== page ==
4. Av Avoiding or De Delaying g Care Hospit itals Addr ddres essin ing Patie ients ts Av Avoid oidin ing or Dela layi ying Care Common Priorities for Montana CAHs Due to Cost Due to Availability Top Health Concerns (Obesity, • Due to Cost – 95% 100% Cancer, Diabetes, etc…) Specialists, Services Needed 100% Avoid/Delay Care Due to Cost 95% Interest in Health Education 83% Classes • Due to Availability – 70% Primary Care Needed 69% Avoiding or Delaying Care Due to 69% 43% Addressing 43% Addressing Wait/Scheduling/Access Lack of Financial Options 52% Not Addressing 26% Not Addressing 52% Awareness 0% 20% 40% 60% 80% 100% Acknowledgements The Community Apgar Project • David Schmitz, MD Associate Director of Rural Family Medicine Family Medicine Residency of Idaho • Ed Baker, PhD Director, Center for Health Policy A Validated Tool for Improving Rural Boise State University Communities’ Recruitment and Retention of Physicians • Funding North Central Montana Area Health Education Center The Community Apgar Questionnaire Purpose of Community Apgar (CAQ) Research Questions aggregated into five classes: • Development and validation of a tool which identifies 1. Geographic and weighs factors important to communities in 2. Economic recruiting and retaining rural family physicians 3. Scope of Practice • Differentially diagnose modifiable factors for strategic 4. Medical Support planning in individual critical access hospitals 5. Hospital and Community Support • Presentation of individual CAQ Scores facilitating • Each class contains ten factors for a total of fifty discussions with key decision makes in each community factors/questions for specific strategic planning and improvements • Three open-ended questions 4

  5. CAQ Class/Factor Examples Process: Year 1 • Geographic Class • Kailyn Dorhauer and Shani Rich travel to 20 CAH • Schools, climate, perception of community, spousal satisfaction communities during summer 2014 • Economic Class • CEO and lead physician interviewed separately and • Loan repayment, income guarantee, revenue flow, competition asked to rate each factor as an advantage (major or minor) or challenge (major or minor) to the • Scope of Practice Class community • Obstetrics, C-sections, ER, endoscopy, nursing home • Each factor also rated by importance (very important, • Medical Support Class important, unimportant, very unimportant) • Nursing workforce, EMS, call coverage, perception of quality • Data is analyzed with peer database • Hospital and Community Support Class • Physical plant and equipment, internet, hospital leadership, EMR Data Analysis Process: Year 1 • Boise State University: values assigned to responses for all factors and analyzed data • Kailyn Dorhauer and Shani Rich present to hospital leadership and Board of Directors • Community Apgar Score • Constructed from the sum of weighed parameters in • Discussion of community data and comparisons with the five classes of the CAQ explanation of differences from peers • Similar to the five dimensions of the neonatal Apgar a • Strategic planning session for improvement of repeatable measure of a community’s assets and capabilities weaknesses and marketing of strengths Advantage/Challenge Importance Major Advantage +2 Very important +4 Minor Advantage +1 Important +3 Minor Challenge -1 Unimportant +2 Major Challenge -2 Very unimportant +1 Process: Year 2 The CAQ Value Proposition • Kailyn and Shani conduct second site evaluation and 2 • Beyond “Expert Opinion” interviews • Hospital CEO and Lead Physician • A new approach to the old problem of • Data is analyzed with peer databases and prior year scores physician recruiting • Present a second time to hospital leadership and Board of • Self-empowering for the community: Directors knowledge as power, not an outside • Discussion of community data and comparisons with explanation of differences from peers and prior year scores “headhunter” • Strategic planning session for improvement of weaknesses • Beyond physician recruitment to community and marketing of strengths improvement • Discussion of effectiveness of strategic plan implementation and the CAQ Program 5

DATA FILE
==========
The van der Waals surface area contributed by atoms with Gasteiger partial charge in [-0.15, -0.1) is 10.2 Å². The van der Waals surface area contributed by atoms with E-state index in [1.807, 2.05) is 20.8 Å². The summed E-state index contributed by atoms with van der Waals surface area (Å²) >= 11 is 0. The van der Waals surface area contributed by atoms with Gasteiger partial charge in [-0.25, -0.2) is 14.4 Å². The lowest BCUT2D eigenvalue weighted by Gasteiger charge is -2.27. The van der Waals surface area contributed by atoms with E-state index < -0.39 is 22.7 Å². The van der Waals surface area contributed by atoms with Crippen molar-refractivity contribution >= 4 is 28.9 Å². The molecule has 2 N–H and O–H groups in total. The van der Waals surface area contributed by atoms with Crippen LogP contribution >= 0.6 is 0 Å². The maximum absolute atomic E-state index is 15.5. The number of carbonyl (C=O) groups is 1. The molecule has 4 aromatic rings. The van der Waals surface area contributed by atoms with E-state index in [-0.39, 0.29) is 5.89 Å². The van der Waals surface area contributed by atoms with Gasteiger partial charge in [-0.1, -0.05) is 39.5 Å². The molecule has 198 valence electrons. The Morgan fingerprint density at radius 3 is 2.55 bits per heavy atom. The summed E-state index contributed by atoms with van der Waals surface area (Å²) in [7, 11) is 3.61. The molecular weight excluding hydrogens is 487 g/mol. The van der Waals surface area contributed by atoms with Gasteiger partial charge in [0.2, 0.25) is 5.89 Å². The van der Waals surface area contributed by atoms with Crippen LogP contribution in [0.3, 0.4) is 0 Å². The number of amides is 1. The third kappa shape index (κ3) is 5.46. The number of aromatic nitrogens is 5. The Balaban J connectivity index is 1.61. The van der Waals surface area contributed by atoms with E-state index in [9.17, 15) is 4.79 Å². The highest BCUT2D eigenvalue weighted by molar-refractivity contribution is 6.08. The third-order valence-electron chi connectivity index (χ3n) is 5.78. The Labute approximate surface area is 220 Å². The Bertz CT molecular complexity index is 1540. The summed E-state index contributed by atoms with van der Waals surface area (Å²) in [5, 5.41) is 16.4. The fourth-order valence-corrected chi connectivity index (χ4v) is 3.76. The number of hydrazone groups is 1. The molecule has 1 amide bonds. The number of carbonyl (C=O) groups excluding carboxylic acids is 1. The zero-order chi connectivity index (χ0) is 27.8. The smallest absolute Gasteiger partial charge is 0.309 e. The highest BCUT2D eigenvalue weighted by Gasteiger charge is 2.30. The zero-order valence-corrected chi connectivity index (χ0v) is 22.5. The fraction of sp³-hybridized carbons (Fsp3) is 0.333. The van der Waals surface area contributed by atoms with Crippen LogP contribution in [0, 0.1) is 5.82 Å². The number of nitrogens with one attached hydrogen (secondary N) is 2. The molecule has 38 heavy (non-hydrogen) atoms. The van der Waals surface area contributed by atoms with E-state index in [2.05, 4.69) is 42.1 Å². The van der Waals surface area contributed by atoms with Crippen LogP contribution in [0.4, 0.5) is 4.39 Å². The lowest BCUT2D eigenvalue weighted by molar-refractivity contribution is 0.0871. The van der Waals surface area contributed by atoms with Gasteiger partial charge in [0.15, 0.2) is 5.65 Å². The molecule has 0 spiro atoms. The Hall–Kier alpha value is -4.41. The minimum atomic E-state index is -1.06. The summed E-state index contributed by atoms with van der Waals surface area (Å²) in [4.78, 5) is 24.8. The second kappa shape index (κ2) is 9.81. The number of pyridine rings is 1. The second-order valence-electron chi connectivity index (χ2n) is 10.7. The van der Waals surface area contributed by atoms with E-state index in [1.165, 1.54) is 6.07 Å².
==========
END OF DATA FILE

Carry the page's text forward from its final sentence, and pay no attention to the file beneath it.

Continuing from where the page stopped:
6. CAH X: Comparative Cumulative Apgar CAH X: Comparative Cumulative Apgar Score Score for Geographic Class CAH X: Comparative Cumulative Apgar Top 10 Advantages- CAH Score for Medical Support Top 10 Challenges- CAH Top 10 Importance- CAH 6

  7. For more information Kristin Juliar, Director 406-994-6003; Kailyn Dorhauer 406-994-7709 Michael Boerner 7